Writing Music for Television: Jacob Shea on BBC’s “Seven Worlds, One Planet” and more
Jacob Shea is a BAFTA- and Emmy-nominated composer known for his contributions to nature documentaries such as BBC’s “Planet Earth II,” “Blue Planet II,” and most recently “Seven Worlds, One Planet.” His rich symphonic scores blend samples from nature and incorporate a diverse mixture of instrumentation which, together, bring the cinematic worlds to life.
Jacob has also collaborated significantly on blockbuster features like Inception, Transformers, and Pirates of the Caribbean. In our interview below, he discusses his compositional process, sound design, documentaries, and the role of artists in our changing world where, increasingly, community is key.
“Art, specifically music, by its nature is representative because it’s not overtly making an argument for change. It has a much better chance of reaching a diverse audience and revealing a truth that’s not politicized or polarizing.” — Jacob Shea
Andrew Cheek: Could you describe the nature of your work in a few words?
Jacob Shea: I have the amazing job of creating music to reinforce the way in which a director (or showrunner) wants to tell a story. In the case of nature documentaries, it’s the way in which the director wants to relate a scene that was organically captured while filming on location.
Andrew: What is your composition process like when interfacing between media? How does inspiration from the subject matter, such as a penguin or arctic vista, influence your sound and instrumentation? Do you ever work with sampling?
Jacob: I think instrumentation is half of the job when finding what fits a particular scene or episode [maybe even more]. Thanks to recorded music and sampling, the available pallet of sound in a modern musical composition is limitless. I often receive raw audio from production — growls, snarls, whale songs, for instance. This gives me the unique opportunity to integrate live sounds into the score and soundscape.
Andrew: You’ve contributed musically to blockbuster films like Transformers and Pirates of the Caribbean, as well as to numerous BBC documentaries. What are some of the similarities and differences you’ve noticed across genres?
Jacob: The major difference is Transformers and Pirates of the Caribbean are pure fiction. The job of the actors, cinematographers, and musicians is to manufacture a convincing emotional experience for the viewer. However, with nature documentaries, it is almost the inverse. It’s about being in step musically with the very real drama that is unfolding.
Andrew: And what’s unique about scoring a nature documentary?
Jacob: I think the music is much more upfront in nature documentaries. I’ve been very fortunate to write music that accompanies the very sonorous and characterful narration of Sir David Attenborough. Aside from his masterful narration, the music is very much at the center of the experience.
Andrew: How do you think art exists as an agent of change in the world?
Jacob: Art, specifically music, by its nature is representative because it’s not overtly making an argument for change. It has a much better chance of reaching a diverse audience and revealing a truth that’s not politicized or polarizing. I was moved to see “Blue Planet II” have such an effect on conservation and legislation in Great Britain.
Andrew: One of your more recent projects, a BBC series “Seven Worlds, One Planet,” celebrates the diversity of life on all seven continents by looking at ecosystems in the natural and human worlds, with an especial focus on animals. I was looking online and the website said that filming took over 1700 days, spanned 41 countries, and involved over 1500 people! Could you talk a little about your experiences working on that project?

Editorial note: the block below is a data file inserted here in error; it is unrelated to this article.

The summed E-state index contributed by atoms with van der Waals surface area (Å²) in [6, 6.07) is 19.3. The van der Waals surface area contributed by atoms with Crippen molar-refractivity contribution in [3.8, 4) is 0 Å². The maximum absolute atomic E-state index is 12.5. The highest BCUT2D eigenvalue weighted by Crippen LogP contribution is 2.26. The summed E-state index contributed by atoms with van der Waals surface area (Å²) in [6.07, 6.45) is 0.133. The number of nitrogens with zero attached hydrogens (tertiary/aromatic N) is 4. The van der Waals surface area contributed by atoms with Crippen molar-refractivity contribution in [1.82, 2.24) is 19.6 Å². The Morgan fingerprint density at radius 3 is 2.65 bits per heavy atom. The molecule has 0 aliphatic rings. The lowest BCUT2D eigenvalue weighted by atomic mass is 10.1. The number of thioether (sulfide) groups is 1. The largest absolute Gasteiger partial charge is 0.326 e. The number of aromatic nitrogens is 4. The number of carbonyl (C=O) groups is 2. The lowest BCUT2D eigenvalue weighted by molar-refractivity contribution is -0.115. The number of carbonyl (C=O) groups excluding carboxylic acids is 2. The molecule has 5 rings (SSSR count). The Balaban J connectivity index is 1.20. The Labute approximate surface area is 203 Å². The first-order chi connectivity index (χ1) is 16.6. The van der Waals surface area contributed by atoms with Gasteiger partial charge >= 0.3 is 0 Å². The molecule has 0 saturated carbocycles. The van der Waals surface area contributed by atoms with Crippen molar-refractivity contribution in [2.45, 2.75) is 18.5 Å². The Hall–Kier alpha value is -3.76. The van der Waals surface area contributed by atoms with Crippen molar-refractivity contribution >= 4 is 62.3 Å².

Jacob: There were so many people working tirelessly on this project. It was a huge undertaking and I felt a tremendous sense of responsibility to make the score as vibrant and interesting as the material it was supporting. The directors and producers wanted each episode/continent to have its own flavor but they also wanted to avoid making a caricature of a region by relying on indigenous instruments.
So I relied quite a lot on sound design as a way of differentiating between continents. A lot of the sounds in the Asia episode were processed using comb filtering and resonators to create a consistent flavor. By contrast, I’d use tape delays with detuned repeats into shimmering reverbs for the vast expanses of Antarctica.
Andrew: What is something you’ve learned from years of working on nature documentaries that’s really stuck with you?
Jacob: It never ceases to amaze me how vibrant the world is around us. It’s so easy to forget how many living things we share this planet with. At this point, we know more about the surface of our moon than the floor of our ocean. We share the world with these animals and it’s crazy to me how little we know about them. Sounds from nature are also some of the most inspiring and unique I’ve ever heard. For instance, I used the sound of a swarm of mayflies from the Europe episode for some of the heavier sequences in that episode and they wouldn’t have been anywhere near as unnerving without them.
Andrew: How have you continued to work and compose during the coronavirus pandemic?
Jacob: Luckily, my family and I moved houses just before the shutdown and the new spot has allowed me to work from home. I’m very much enjoying the commute!
Andrew: Are you working on any new projects at the moment, for cinema or on your own?
Jacob: I’m working on quite a few new projects that I’m excited about. Because of the pandemic, the release dates are up in the air at the moment. I’m thankfully very busy and look forward to sharing them in the future.